Lihua Sun, a student from China who moved to Finland for graduate studies, noticed a trend in Finland. He began to see that at different points of time, people became moody. His hypothesis was that it had to do with the change of seasons. For his graduate studies in Finland, Sun noticed a change in his moods after his 14 years living there. His study was to take brain scans of mu-opioid of healthy volunteers to see how much of the chemical was visible in the scan. He noticed that the mu-opioid was more visible during the hours of sunlight. In contrast, the mu-opioid was least abundant during hours of no sunlight.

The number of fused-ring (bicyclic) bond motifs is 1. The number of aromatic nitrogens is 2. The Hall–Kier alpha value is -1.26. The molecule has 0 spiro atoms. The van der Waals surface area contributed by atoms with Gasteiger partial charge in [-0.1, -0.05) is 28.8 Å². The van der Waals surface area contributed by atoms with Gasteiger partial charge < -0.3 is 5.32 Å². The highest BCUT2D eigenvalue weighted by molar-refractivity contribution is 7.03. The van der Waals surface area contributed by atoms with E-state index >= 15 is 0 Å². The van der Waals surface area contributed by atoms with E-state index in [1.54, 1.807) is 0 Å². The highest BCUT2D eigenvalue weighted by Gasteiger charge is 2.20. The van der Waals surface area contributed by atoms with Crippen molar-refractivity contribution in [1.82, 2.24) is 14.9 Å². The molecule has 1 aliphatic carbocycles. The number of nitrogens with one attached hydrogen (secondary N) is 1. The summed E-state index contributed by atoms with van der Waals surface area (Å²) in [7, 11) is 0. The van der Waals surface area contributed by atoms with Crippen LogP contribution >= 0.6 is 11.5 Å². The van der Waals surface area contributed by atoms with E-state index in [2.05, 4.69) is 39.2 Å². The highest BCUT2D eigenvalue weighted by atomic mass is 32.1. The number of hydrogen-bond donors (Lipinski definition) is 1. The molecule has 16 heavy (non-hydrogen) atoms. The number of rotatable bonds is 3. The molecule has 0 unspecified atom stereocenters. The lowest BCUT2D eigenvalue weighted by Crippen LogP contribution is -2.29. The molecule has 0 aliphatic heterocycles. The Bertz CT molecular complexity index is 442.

What you can conclude from this is that the spikes in mu-opioid cause changes in mood. Sun noted that studies have shown that suicides have peaked during hours of long sunlight and long darkness. This shows that mu-opioid needs to be exposed to humans in moderation. The paradigm of prolonged darkness causes depression can now be stated as false, since depression can be noticed from prolonged sunlight as well. We must be careful about our moods during the Summer and winter, due to the long lasting sun and moon.